Studies in this week’s Hutchins Roundup find that headline unemployment rates are not as indicative of labor market slack as they used to be, households with mixed-immigration status had similar health coverage gains as non-mixed households in Medicaid expansion states, and more.
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Using panel data from 29 advanced economies between 2000 and 2016, Gee Hee Hong of the International Monetary Fund and colleagues find that labor market slack and productivity growth can account for most of the post-crisis slowdown in nominal wage growth. In countries with unemployment rates above their pre-crisis average, conventional measures of slack can explain about half of the slowdown in nominal wage growth since 2007, with involuntary part-time employment acting as a further significant drag. In countries with unemployment rates below their pre-crisis average, sluggish productivity growth can explain about two-thirds of the slowdown. Even in these countries, however, involuntary part-time employment weakened wage growth. Several advanced economies have experienced higher post-crisis rates of involuntary part-time employment and temporary employment, they say, suggesting that the headline unemployment rate is not as good a measure of slack as it used to be.
Mixed-immigration status households had similar health coverage gains as non-mixed households in Medicaid expansion states
Concerns about deportation may prevent people who are in the United States legally but live in households with undocumented immigrants from applying for Medicaid and other public programs. Using data from the American Community survey to identify likely households with mixed immigration status, Michael Cohen and William Schpero of Yale find that, in states that expanded Medicaid, mixed and non-mixed households had similar gains in health insurance coverage, but in non-expansion states, mixed households had lower coverage gains. The authors’ explanation: in non-expansion states, the Affordable Care Act enhanced knowledge about Medicaid availability and increased Medicaid enrollment among those previously-eligible but unenrolled, but immigration status dampened this effect. The authors postulate that immigration status may not have had this effect in expansion states because these states tend to have more immigrant-friendly environments and are usually more effective at ensuring insurance take-up for everyone.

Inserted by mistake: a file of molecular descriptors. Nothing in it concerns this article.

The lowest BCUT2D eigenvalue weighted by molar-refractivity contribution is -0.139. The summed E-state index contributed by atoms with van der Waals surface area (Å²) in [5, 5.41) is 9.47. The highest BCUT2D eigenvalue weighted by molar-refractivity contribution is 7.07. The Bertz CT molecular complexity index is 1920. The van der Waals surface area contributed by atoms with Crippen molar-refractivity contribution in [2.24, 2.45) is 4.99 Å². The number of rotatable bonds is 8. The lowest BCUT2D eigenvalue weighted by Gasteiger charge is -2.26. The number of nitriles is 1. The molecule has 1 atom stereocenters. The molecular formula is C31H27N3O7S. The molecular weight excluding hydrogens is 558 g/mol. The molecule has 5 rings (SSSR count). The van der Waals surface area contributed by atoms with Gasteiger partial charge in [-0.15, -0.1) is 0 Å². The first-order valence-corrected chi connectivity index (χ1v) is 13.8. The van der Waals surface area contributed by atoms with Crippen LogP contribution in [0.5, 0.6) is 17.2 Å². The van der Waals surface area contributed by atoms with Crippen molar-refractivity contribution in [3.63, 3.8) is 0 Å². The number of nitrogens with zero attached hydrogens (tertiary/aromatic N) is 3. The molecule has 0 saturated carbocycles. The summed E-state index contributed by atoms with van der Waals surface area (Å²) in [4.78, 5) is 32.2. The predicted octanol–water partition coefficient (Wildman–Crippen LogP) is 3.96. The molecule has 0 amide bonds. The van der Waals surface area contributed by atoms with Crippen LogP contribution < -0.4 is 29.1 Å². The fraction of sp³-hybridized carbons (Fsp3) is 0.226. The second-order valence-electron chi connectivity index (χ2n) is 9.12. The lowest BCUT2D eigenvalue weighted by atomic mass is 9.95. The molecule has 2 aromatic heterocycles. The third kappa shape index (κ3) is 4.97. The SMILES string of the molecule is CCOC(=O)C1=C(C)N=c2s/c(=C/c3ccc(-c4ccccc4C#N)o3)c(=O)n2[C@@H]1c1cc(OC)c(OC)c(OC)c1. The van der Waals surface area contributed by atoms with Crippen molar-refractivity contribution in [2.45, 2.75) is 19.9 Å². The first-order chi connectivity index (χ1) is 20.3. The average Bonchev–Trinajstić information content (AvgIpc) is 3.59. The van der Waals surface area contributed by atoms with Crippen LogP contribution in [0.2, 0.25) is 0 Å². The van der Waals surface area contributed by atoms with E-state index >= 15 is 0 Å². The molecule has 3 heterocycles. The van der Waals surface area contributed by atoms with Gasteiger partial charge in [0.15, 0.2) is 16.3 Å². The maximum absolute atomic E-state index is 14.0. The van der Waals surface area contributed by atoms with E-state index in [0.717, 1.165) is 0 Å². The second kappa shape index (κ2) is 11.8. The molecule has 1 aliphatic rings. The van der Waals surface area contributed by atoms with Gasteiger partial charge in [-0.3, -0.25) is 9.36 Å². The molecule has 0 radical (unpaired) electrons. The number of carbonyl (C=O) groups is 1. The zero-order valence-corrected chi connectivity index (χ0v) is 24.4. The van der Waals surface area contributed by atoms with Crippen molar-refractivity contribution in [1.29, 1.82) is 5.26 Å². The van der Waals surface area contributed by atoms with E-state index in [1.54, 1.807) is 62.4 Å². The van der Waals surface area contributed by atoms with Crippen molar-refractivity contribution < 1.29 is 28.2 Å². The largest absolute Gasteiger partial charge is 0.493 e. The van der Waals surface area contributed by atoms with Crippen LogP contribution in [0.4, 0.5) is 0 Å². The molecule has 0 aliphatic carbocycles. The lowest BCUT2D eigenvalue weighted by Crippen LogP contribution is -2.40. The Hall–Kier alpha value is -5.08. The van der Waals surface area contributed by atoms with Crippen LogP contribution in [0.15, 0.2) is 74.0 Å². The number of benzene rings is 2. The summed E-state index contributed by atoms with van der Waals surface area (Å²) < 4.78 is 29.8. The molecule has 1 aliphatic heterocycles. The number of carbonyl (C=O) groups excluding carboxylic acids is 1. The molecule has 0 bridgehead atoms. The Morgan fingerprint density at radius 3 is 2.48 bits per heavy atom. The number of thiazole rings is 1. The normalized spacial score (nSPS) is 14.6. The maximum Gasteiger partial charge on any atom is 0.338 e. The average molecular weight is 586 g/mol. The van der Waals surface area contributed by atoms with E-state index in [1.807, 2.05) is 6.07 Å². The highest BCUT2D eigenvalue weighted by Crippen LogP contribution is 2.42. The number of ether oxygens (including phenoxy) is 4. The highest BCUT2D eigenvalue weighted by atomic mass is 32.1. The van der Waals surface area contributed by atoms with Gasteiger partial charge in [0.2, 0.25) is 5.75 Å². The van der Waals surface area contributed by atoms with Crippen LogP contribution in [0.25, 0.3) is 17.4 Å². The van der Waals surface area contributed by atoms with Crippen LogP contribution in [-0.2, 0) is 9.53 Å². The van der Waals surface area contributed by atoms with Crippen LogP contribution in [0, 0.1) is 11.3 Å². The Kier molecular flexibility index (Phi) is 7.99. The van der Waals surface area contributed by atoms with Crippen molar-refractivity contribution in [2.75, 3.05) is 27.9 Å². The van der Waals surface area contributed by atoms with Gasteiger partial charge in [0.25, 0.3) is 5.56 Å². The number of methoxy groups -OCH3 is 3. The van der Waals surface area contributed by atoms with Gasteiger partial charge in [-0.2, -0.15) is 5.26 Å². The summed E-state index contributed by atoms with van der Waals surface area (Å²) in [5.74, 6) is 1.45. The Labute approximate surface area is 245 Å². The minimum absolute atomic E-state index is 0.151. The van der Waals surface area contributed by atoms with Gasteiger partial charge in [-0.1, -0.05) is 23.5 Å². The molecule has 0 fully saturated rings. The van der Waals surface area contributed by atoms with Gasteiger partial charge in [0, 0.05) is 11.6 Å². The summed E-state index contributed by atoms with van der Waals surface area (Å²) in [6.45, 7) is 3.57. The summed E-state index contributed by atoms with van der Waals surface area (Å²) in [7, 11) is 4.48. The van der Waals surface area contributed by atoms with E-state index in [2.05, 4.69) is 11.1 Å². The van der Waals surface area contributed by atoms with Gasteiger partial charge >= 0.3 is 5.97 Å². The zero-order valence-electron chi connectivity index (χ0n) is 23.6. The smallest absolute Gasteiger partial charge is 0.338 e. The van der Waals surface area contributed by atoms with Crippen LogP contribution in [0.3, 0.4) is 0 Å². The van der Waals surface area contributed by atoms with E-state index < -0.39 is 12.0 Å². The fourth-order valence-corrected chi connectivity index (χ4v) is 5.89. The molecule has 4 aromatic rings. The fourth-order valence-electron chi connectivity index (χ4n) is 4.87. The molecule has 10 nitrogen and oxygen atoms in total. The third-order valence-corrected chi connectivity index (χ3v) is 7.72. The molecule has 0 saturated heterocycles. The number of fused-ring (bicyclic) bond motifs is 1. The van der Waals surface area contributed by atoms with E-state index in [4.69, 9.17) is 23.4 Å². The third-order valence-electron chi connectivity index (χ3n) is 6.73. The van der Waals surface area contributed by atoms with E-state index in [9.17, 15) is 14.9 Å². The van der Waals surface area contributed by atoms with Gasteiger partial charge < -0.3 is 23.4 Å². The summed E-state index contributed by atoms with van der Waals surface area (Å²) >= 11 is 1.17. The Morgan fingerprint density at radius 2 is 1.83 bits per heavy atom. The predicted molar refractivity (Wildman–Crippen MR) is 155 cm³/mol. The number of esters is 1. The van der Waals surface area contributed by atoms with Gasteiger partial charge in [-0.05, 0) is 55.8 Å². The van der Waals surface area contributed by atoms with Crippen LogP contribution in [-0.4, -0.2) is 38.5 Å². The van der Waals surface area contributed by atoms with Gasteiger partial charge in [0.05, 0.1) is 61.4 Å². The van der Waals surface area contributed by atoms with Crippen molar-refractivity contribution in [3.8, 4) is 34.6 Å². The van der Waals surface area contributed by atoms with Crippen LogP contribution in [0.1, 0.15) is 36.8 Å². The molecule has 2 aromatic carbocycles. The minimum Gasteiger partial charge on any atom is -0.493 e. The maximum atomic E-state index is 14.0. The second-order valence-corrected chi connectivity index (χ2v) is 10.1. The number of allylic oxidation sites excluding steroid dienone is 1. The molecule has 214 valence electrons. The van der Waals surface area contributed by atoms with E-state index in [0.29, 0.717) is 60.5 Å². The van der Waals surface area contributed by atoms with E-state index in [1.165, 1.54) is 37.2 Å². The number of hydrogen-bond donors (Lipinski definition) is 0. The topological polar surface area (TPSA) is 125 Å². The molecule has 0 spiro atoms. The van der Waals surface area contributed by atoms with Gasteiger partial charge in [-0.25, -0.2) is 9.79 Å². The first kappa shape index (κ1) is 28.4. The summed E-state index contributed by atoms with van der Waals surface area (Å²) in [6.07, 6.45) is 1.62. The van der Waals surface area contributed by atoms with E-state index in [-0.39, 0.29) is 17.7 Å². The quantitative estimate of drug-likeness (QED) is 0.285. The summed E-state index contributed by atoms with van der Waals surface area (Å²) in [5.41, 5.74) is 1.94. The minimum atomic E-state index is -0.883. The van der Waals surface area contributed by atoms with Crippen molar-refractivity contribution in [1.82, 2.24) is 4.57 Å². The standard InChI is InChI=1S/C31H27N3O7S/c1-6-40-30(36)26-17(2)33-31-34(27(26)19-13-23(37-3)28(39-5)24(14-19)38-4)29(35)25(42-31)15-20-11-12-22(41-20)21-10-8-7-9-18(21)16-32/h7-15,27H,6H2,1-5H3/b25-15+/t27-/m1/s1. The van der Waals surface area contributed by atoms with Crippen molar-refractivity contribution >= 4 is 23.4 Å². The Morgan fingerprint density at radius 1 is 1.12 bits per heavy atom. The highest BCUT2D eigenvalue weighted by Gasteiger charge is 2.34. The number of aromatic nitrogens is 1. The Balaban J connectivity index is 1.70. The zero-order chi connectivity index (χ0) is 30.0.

Using consumption and income data from 1960 to 2017, Aditya Aladangady and Laura Feiveson of the Federal Reserve Board show that aggregate household consumption has not kept up with disposable income, government transfers, and household wealth since 2012. One potential explanation is that the 2008 crisis may have lowered expected growth and raised uncertainty, they say. Although overall sentiment about the economy has rebounded to pre-recession levels, consumers’ expectations of median income growth have not. Further, the perceived probability of experiencing job loss in the next five years is still above its prerecession level. Another potential explanation is that people are extracting much less equity from their homes than pre-crisis, so their propensity to consume due to housing wealth may be lower. Housing equity has become more concentrated among older, higher-income individuals, the authors say, who have a lower propensity to consume. The authors note that slower moving trends may also be at play, but don’t consider increased income and wealth inequality or population aging to be large factors.
Chart of the week: College enrollment has increased among low-income students
Quote of the week
“[I]t is all too likely that policymakers will face more difficult monetary policy challenges when the next downturn occurs. So, with the economy close to maximum employment and price stability, now is a good time to take a hard look at whether—and how—the Fed’s monetary policy framework might be retooled to better deal with less favorable circumstances that inevitably will arise…even if nothing much comes of these discussions and no dramatic changes are made to our monetary policy framework, there are opportunities to improve our existing strategy. Namely, I think additional communications enhancements are needed to bolster the credibility that the FOMC will deliver on its policy mandates,” says Charles Evans, president of the Chicago Fed.
“We should concentrate more explicitly and more publicly on outcome-based policy settings aimed at delivering maximum employment and 2 percent inflation on average through the cycle. It is of great importance to strengthen the public’s understanding of potential policy actions to better deliver symmetric 2 percent inflation expectations. We need to reduce the percentage of the public that believes the FOMC’s 2 percent objective is a ceiling. Better communicating such an outcome-based approach is a more useful enhancement for bolstering credibility than strict adherence to instrument-based policy rules—a prescription that theoretical analysis often relies on to deliver monetary credibility. Of course, such an outcome-based emphasis would also be beneficial for executing any of the alternative policies under consideration.”